That’s one of the major advantages of understanding your mindset. With that information in hand, you now know which carrot to dangle in front of your own nose.
Maybe your motivation to complete those presentation slides is waning. But, if you remind yourself that your boss is bound to be impressed if you complete them ahead of the deadline, that might just be the kick in the pants you need to get them done.
2. You’ll Create A Better Relationship With Your Supervisor
Here’s a pretty frightening statistic: A whopping 95% of managers don’t understand what motivates their employees at work. When they were asked to point to the most powerful motivator for their team, the vast majority got it wrong. Yikes.
Of course, ideally the impetus would be on your boss to get an idea of what makes you tick. However, one of the best ways to get on the same page is to clearly communicate what makes you feel driven on the job—and that’s hard to do if you don’t understand that yourself.
Have you discovered that you’re a learner? Use that as an opportunity to tell your manager that you’d love to tackle bigger challenges or take on something unfamiliar. Are you more of a performer? Loop your boss in on the fact that praise and recognition really help you thrive.
While it can be a little intimidating, this sort of conversation is a win-win. Your supervisor will be equipped with the information they need to lead you more effectively, and you’ll benefit from a work environment that better suits your unique desires and preferences.
3. You’ll Do A Better Job Of Communicating With Your Team Members
Despite the fact that you know you and your coworkers might have different motivations at work, this can still be a point of contention on teams. We all grow increasingly frustrated when our colleagues don’t seem to share our same passion, understanding, or sense of urgency.
“Often, not only do they fail to understand others’ motivations, they blame them for being different, while being blind to the fact that the team is only successful because those other motivations compliment the people more like them,” writes Ian Nowland in an article for Medium.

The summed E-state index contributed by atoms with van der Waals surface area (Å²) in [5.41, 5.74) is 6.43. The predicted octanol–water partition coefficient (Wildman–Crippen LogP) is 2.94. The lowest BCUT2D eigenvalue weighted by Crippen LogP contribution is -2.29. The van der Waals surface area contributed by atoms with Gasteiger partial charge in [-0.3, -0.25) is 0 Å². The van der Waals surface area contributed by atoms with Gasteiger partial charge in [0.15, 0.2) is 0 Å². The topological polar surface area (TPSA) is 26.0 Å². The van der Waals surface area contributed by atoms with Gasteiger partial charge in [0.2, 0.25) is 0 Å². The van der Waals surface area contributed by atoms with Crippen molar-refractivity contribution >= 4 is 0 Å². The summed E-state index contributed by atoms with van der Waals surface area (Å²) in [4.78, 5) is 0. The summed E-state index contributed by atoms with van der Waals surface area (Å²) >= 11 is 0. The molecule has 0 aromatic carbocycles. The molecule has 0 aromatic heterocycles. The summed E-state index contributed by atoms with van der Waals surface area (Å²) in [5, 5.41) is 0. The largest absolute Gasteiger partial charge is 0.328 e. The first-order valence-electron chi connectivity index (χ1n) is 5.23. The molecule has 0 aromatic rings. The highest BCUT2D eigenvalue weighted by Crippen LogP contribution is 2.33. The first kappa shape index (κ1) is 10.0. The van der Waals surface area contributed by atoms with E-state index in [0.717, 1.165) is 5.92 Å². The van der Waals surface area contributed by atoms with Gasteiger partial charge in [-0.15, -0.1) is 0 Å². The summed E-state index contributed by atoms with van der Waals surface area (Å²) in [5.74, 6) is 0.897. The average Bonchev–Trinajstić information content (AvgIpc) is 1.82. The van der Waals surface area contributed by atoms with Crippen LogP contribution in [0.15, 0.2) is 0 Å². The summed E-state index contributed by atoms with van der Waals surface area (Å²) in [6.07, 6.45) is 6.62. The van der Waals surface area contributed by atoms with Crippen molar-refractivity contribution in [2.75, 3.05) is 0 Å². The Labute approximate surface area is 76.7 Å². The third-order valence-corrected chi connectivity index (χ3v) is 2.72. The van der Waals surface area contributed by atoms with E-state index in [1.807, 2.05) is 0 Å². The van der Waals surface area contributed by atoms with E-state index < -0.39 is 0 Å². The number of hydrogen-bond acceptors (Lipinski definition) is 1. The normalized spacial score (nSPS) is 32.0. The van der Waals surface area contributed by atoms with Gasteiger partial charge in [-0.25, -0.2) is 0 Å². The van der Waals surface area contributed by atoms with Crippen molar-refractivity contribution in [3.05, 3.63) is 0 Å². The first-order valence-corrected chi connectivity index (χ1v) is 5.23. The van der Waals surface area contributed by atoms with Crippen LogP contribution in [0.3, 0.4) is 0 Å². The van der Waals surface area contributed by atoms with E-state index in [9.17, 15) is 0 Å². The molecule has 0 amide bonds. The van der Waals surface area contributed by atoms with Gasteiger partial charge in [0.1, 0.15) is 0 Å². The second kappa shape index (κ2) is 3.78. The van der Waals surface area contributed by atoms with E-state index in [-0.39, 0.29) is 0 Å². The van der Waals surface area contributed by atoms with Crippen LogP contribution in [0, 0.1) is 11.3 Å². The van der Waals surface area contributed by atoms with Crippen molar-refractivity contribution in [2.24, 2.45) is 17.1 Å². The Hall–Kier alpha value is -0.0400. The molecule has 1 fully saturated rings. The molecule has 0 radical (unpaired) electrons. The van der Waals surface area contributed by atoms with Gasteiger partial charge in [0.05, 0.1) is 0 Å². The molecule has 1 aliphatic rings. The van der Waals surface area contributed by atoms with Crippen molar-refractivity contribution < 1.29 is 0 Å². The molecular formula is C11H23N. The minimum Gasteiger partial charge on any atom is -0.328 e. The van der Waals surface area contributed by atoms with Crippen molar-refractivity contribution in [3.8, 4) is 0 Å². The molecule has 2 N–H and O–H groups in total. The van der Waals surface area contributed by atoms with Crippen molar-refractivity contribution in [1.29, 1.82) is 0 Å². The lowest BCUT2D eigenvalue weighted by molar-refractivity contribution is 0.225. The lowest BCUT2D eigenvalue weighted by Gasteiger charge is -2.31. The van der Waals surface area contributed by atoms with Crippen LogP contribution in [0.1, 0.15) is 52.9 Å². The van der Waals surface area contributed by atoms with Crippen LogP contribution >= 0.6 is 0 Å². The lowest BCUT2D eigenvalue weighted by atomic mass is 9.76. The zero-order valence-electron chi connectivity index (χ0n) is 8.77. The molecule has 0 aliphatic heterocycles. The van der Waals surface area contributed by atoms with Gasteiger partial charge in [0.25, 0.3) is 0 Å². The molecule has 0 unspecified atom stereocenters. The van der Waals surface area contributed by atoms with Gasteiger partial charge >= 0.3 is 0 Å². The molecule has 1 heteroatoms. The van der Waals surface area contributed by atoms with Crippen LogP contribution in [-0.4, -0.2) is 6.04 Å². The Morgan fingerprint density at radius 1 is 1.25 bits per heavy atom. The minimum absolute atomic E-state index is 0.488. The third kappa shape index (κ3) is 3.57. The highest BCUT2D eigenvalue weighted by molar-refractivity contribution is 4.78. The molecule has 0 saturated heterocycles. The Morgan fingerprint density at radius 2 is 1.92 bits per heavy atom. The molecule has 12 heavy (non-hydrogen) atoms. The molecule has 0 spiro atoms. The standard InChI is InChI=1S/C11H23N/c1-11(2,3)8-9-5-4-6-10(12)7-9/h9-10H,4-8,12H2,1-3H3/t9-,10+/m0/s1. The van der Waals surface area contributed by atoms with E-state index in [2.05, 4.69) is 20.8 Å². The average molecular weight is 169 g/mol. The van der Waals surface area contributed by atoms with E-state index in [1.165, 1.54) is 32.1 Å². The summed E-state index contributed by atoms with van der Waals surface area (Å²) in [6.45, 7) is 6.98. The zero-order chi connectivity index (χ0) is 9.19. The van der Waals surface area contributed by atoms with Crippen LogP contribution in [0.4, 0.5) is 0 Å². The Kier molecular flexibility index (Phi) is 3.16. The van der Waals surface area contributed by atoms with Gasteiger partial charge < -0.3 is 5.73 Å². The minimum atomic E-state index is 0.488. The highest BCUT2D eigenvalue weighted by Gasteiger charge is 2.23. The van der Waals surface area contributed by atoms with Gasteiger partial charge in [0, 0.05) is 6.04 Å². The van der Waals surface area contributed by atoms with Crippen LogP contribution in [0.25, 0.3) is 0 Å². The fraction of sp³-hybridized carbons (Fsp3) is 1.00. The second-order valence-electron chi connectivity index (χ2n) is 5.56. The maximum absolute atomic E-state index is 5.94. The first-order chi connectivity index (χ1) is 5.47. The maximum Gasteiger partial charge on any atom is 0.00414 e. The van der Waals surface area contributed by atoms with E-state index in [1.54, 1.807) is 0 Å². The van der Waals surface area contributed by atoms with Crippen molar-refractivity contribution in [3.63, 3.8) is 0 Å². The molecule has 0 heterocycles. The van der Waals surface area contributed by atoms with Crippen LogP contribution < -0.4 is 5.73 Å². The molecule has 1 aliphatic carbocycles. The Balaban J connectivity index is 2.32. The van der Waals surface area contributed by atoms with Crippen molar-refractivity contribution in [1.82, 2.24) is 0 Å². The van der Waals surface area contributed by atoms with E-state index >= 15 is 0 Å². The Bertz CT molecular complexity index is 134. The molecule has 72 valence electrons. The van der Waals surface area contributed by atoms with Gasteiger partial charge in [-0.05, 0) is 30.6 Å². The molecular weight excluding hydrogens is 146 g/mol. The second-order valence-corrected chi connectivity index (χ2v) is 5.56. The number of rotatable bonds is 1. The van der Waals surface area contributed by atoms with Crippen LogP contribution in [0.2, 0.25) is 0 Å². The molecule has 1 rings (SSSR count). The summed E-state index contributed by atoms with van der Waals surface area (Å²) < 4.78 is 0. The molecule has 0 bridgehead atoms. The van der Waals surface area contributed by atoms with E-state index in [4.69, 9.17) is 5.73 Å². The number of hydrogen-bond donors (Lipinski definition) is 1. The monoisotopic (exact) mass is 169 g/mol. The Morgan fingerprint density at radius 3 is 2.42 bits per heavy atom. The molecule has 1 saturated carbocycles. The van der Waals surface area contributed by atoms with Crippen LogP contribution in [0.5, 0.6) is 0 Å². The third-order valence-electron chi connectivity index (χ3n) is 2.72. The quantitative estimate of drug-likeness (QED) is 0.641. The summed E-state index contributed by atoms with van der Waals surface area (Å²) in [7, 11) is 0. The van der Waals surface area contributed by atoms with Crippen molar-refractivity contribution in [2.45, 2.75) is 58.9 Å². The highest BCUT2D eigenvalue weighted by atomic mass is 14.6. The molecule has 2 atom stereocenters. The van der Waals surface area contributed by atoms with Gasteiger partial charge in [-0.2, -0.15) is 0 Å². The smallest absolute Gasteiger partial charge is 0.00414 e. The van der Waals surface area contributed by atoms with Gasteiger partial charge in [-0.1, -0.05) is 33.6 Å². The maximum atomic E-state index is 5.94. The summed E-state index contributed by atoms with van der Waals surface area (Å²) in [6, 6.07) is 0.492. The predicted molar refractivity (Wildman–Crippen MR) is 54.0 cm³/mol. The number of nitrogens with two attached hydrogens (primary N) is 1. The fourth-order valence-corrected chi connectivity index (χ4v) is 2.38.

Understanding your own mindset, along with the mindsets of your team members, means you’ll be able to find better ways to communicate and collaborate.
For you, maybe the fact that you get to roll up your sleeves and figure out how to improve your client’s results is what’s keeping you focused. But, for your teammate, maybe he finds more encouragement in the fact that you want the client to be impressed with the deliverable (and perhaps even pass on compliments to your boss about your work).
Knowing where each of you are coming from and what keeps you on the straight and narrow is powerful information to lean on—and will likely spare you tons of frustration and disagreements.
Find Where You Fit Thanks To Your Mindset
When you’re so focused on churning through your to-do list and just making it through your workday, you probably don’t take a lot of time to step back and think about your mindset.
Why are you so intent on getting those things done? What’s really at the root of your drive and commitment?
Motivation isn’t one-size-fits-all. However, when using broad strokes, you’re bound to identify yourself in one of these categories: a learner or a performer. And, while one isn’t superior to the other (we promise!) knowing where you fit offers a lot of benefits—including a surefire way to keep yourself on the path that provides you the greatest career, and life, satisfaction.